Ansar al Islam Seen as Key Threat in Iraq
An Al Qaeda-linked militant group that was chased from its main base in northern Iraq in the first weeks of the Iraq war has emerged as the key organized terrorist threat to U.S. forces in Iraq, a senior U.S. general said Thursday.
Air Force Lt. Gen. Norton Schwartz, director of operations for the Joint Chiefs of Staff, told reporters that Ansar al Islam, an Islamic extremist organization that U.S. officials have said for weeks is regrouping, is “our principal organized terrorist adversary in Iraq right now.”
Despite the potential danger Ansar represents, it remains unclear whether the group has the sophistication, tactics and manpower to orchestrate a countrywide terrorist campaign. Its northern bases were overrun by U.S. and Kurdish forces in the war.
And Schwartz emphasized that there is not sufficient evidence to conclude that the group was involved in any of the recent attacks on U.S. forces and officials working with them in Iraq.
But the danger is taken seriously. Schwartz said U.S. forces are focusing on breaking up the terrorist organization. He noted that one of Ansar’s highest-ranking members, Aso Hawleri, was captured recently by soldiers of the 101st Airborne Division near the northern Iraqi city of Mosul.
“A lot of [Ansar guerrillas] are in Baghdad,” L. Paul Bremer III, the U.S. civilian administrator in Iraq, told reporters more than a month ago. “If Ansar decides to move, they’ll move big.”
Pentagon officials say the size of Ansar is not clear, but they believe that the group’s influence is spreading.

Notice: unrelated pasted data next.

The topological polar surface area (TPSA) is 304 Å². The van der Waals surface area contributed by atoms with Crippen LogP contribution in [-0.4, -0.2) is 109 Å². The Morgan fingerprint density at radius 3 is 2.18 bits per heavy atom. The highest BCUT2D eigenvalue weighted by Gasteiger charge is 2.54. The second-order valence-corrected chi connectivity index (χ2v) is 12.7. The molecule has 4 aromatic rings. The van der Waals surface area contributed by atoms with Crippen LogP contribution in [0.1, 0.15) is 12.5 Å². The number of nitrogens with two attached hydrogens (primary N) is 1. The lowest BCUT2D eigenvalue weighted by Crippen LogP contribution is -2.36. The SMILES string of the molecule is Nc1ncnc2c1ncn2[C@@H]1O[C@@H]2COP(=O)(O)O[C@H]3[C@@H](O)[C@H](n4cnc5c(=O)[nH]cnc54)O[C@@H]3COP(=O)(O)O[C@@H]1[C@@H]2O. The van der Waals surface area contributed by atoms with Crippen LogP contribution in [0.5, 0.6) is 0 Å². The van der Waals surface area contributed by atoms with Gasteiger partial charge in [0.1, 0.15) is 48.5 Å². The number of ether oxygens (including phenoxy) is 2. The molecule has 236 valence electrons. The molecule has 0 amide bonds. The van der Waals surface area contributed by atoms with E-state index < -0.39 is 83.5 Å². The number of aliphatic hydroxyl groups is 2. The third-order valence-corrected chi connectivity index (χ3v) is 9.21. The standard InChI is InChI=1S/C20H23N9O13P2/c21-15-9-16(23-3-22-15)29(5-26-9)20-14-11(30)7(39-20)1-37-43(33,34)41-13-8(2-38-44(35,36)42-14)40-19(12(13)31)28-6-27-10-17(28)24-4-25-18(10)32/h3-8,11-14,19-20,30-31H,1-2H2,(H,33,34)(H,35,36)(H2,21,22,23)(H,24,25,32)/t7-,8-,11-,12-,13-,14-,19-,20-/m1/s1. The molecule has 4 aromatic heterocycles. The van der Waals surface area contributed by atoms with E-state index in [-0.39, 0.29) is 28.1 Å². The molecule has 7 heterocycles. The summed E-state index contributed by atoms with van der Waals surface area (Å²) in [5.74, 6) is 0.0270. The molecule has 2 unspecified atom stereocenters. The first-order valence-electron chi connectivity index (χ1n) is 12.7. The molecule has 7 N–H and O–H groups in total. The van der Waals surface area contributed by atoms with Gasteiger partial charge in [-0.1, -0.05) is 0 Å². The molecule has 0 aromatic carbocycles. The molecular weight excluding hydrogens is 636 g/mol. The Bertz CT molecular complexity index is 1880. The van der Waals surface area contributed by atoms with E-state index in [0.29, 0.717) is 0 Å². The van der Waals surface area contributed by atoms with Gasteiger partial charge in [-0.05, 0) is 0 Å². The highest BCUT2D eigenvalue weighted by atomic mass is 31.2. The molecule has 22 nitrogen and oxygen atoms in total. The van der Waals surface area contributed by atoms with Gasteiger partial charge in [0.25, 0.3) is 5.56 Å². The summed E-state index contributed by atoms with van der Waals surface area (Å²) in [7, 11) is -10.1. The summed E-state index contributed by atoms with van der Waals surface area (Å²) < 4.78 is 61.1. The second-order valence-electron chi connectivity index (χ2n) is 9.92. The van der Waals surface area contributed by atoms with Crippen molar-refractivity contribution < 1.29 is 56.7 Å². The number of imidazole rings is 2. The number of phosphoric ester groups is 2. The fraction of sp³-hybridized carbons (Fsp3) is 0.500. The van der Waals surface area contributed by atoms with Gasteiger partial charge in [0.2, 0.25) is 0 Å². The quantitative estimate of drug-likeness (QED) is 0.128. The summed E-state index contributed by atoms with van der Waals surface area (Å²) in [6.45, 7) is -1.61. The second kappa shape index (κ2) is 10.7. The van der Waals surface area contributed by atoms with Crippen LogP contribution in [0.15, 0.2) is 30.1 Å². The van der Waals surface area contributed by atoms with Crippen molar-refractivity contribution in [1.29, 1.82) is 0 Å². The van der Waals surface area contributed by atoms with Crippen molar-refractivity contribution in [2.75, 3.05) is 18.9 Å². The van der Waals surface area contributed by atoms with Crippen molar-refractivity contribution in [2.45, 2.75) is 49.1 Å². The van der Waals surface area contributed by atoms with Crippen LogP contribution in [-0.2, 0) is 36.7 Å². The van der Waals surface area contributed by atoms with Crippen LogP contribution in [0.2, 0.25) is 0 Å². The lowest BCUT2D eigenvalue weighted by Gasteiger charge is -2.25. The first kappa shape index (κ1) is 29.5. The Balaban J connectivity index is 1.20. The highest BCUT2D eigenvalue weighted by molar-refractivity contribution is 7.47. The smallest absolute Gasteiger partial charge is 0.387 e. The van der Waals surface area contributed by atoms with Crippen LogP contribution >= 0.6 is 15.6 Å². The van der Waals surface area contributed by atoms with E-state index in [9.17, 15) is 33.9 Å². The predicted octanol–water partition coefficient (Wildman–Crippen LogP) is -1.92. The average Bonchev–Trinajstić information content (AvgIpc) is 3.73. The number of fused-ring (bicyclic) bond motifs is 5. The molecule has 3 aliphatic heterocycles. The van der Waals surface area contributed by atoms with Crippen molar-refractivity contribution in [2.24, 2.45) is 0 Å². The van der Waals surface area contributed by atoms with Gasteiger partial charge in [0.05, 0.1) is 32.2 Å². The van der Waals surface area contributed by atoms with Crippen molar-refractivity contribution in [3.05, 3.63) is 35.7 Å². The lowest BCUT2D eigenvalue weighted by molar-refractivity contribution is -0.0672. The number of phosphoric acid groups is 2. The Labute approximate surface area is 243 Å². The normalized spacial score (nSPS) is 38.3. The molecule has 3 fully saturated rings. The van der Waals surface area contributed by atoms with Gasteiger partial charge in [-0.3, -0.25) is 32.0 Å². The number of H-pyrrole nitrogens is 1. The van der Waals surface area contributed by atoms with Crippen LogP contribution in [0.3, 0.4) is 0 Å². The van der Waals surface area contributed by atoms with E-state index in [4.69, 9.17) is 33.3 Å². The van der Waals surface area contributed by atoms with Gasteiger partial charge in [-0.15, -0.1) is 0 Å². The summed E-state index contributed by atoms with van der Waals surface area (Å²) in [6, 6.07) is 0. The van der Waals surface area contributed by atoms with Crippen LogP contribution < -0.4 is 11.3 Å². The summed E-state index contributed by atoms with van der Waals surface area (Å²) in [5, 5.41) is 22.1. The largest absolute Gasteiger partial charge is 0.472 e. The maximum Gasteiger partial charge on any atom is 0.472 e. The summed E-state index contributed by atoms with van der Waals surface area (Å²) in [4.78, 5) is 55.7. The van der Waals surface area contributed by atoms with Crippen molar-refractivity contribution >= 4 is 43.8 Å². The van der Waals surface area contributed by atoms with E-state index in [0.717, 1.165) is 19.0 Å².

About 250 of Ansar’s estimated 700 fighters were killed in attacks by U.S. and Kurdish forces in the spring, officials said. Its mountain strongholds were destroyed and its weapons caches, manuals and bombs were seized. Hundreds of its members escaped into Iran or hid along the Iraqi-Iranian border. Its leaders, some of them wounded, vanished.
“There’s no question that countries surrounding Iraq have in some case been certainly abetting the passage of terrorists into Iraq, and Ansar may be one of them,” said Lawrence Di Rita, a spokesman for Defense Secretary Donald H. Rumsfeld.
Schwartz said there was evidence of links between senior Ansar leaders and fugitive Baath Party members loyal to ousted President Saddam Hussein, but added that “generally speaking they are independent actors.”
In a memo to four of his top advisors last week about what he called “a long, hard slog” in fighting global terrorist adversaries, Rumsfeld wrote: “With respect to Ansar al Islam, we are just getting started.” He did not elaborate, and Di Rita declined to answer reporters’ questions Thursday about what Rumsfeld had written.
Whatever the level of coordination in attacks on U.S. troops in Iraq, they remain frequent.
On Thursday, roadside bombs killed an American soldier and two Iraqis in separate incidents north of Baghdad, and a U.S. paratrooper was wounded in a fifth straight day of attacks in a Sunni Muslim city west of the capital, Associated Press reported.
Two other soldiers from the Army’s 4th Infantry Division were wounded in the bombing near Baqubah, about 40 miles northeast of Baghdad, U.S. Central Command said. Pentagon figures put the number of Americans dead in the war at 343, with 205 of them dying since President Bush declared major combat was over May 1.
The two Iraqi guards were killed in a bombing near an oil pipeline 150 miles north of the capital, and 10 more were injured, U.S. officials said
The paratrooper, from the Army’s 82nd Airborne Division, was wounded by a roadside bomb in Fallouja, about 40 miles west of Baghdad, U.S. officials said.